Eagle-eyed robot can catch the common fruit fly

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Researchers use a robot augmented with machine vision to uniquely identify and quickly sort fruit flies(Credit: Stanford University)

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Machine vision and robotic precision have combined in a new way to further fruit fly research. Scientists at Stanford's Bio-X program have developed a robot that can catch and sort the tiny creatures much faster than a human can, though to the flies themselves it must seem like an alien abduction.

The fruit fly (or Drosophila) is one of the most important model organisms used in biomedical research – it's easy to care for and has a well-understood genome that maps well to ours. It's also very small at around 2.5 mm in length, so traditionally the sorting, sexing, and identification of these tiny beasts requires many monotonous human hours and anesthesia. This isn't always a good mix, as I once discovered when my biology classmate inhaled a little too much ether while mouth-pipetting.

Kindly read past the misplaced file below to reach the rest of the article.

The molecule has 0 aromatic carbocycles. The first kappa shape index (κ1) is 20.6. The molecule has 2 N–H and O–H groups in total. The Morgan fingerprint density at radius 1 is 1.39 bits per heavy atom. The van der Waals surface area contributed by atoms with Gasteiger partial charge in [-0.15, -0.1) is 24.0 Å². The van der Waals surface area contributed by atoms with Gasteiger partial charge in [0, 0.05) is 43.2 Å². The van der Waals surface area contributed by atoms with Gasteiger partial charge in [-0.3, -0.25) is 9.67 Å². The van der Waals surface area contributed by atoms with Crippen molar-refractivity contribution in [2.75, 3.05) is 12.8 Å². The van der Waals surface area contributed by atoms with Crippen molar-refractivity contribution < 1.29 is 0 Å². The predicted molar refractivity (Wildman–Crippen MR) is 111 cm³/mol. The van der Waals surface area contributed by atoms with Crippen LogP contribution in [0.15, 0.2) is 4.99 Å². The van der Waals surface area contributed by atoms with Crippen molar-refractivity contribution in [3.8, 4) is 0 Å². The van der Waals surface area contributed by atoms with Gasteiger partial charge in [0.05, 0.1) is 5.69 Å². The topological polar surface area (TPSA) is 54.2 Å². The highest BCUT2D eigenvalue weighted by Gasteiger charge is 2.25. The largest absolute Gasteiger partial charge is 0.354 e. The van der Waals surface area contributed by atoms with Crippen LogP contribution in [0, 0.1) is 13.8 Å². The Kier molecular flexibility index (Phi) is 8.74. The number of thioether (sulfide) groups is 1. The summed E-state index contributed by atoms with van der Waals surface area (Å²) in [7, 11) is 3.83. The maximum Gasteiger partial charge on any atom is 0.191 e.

Using a beam of IR light invisible to the fly, the Stanford robot is able to identify individuals by the pattern reflected off the thorax. A small amount of suction is then applied to the thorax through tiny straw, safely lifting the fly and avoiding anesthesia.

Once restrained, the robot can identify the gender and physical characteristics of the fly and even prepare microdissections to analyze the brain.

Associate professor of biology Mark Schnitzer and his team were even able to perform behavioral studies with the robot, exposing the flies to different odors and seeing how they responded. Such experiments were previously impossible because humans simply can't distinguish individual flies, nor see specific behaviors.

In one experiment the robot was able to process 1000 flies in ten hours, unheard of for even an skilled scientist. The promise is not just that Drosophila scientists can spend more time doing, well, science, instead of moving flies, but that it also opens up new avenues of research.

The amazing fly-abducting robot was described last month in Nature Methods.

The video below demonstrates the quick (and painless) lift and release via robot.

Source: Stanford

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